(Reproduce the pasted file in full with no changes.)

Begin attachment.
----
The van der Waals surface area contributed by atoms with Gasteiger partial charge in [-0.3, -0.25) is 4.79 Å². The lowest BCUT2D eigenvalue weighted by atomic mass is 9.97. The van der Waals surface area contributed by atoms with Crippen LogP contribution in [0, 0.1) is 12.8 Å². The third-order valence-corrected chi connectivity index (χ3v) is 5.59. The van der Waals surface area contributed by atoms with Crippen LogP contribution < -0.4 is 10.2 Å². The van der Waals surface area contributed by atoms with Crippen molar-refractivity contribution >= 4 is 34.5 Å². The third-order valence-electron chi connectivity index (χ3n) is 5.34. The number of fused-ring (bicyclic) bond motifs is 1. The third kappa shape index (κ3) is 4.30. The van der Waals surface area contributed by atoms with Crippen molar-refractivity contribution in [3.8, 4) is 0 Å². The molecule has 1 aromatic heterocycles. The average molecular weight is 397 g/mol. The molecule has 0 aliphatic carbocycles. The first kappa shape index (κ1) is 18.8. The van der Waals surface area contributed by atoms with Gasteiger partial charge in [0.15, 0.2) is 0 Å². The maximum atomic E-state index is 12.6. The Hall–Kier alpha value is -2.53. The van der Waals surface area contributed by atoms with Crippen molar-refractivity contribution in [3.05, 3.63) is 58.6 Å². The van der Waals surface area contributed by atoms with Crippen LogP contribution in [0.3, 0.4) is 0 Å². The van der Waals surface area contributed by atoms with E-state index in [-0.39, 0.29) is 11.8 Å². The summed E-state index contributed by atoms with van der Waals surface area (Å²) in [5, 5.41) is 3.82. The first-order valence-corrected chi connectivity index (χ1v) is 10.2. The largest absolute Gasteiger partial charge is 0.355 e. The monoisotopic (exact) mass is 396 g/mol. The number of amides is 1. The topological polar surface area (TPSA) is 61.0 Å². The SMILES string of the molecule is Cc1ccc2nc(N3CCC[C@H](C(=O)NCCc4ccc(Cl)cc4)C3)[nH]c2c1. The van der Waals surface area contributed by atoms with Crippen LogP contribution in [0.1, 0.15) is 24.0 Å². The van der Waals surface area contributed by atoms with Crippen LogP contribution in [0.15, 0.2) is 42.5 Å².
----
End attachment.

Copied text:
The van der Waals surface area contributed by atoms with Gasteiger partial charge in [-0.3, -0.25) is 4.79 Å². The lowest BCUT2D eigenvalue weighted by atomic mass is 9.97. The van der Waals surface area contributed by atoms with Crippen LogP contribution in [0, 0.1) is 12.8 Å². The third-order valence-corrected chi connectivity index (χ3v) is 5.59. The van der Waals surface area contributed by atoms with Crippen LogP contribution < -0.4 is 10.2 Å². The van der Waals surface area contributed by atoms with Crippen molar-refractivity contribution >= 4 is 34.5 Å². The third-order valence-electron chi connectivity index (χ3n) is 5.34. The number of fused-ring (bicyclic) bond motifs is 1. The third kappa shape index (κ3) is 4.30. The van der Waals surface area contributed by atoms with Crippen molar-refractivity contribution in [3.8, 4) is 0 Å². The molecule has 1 aromatic heterocycles. The average molecular weight is 397 g/mol. The molecule has 0 aliphatic carbocycles. The first kappa shape index (κ1) is 18.8. The van der Waals surface area contributed by atoms with Gasteiger partial charge in [0.15, 0.2) is 0 Å². The maximum atomic E-state index is 12.6. The Hall–Kier alpha value is -2.53. The van der Waals surface area contributed by atoms with Crippen molar-refractivity contribution in [3.05, 3.63) is 58.6 Å². The van der Waals surface area contributed by atoms with Crippen LogP contribution in [0.3, 0.4) is 0 Å². The van der Waals surface area contributed by atoms with E-state index in [-0.39, 0.29) is 11.8 Å². The summed E-state index contributed by atoms with van der Waals surface area (Å²) in [5, 5.41) is 3.82. The first-order valence-corrected chi connectivity index (χ1v) is 10.2. The largest absolute Gasteiger partial charge is 0.355 e. The monoisotopic (exact) mass is 396 g/mol. The number of amides is 1. The topological polar surface area (TPSA) is 61.0 Å². The SMILES string of the molecule is Cc1ccc2nc(N3CCC[C@H](C(=O)NCCc4ccc(Cl)cc4)C3)[nH]c2c1. The van der Waals surface area contributed by atoms with Crippen LogP contribution in [0.1, 0.15) is 24.0 Å². The van der Waals surface area contributed by atoms with Crippen LogP contribution in [0.15, 0.2) is 42.5 Å².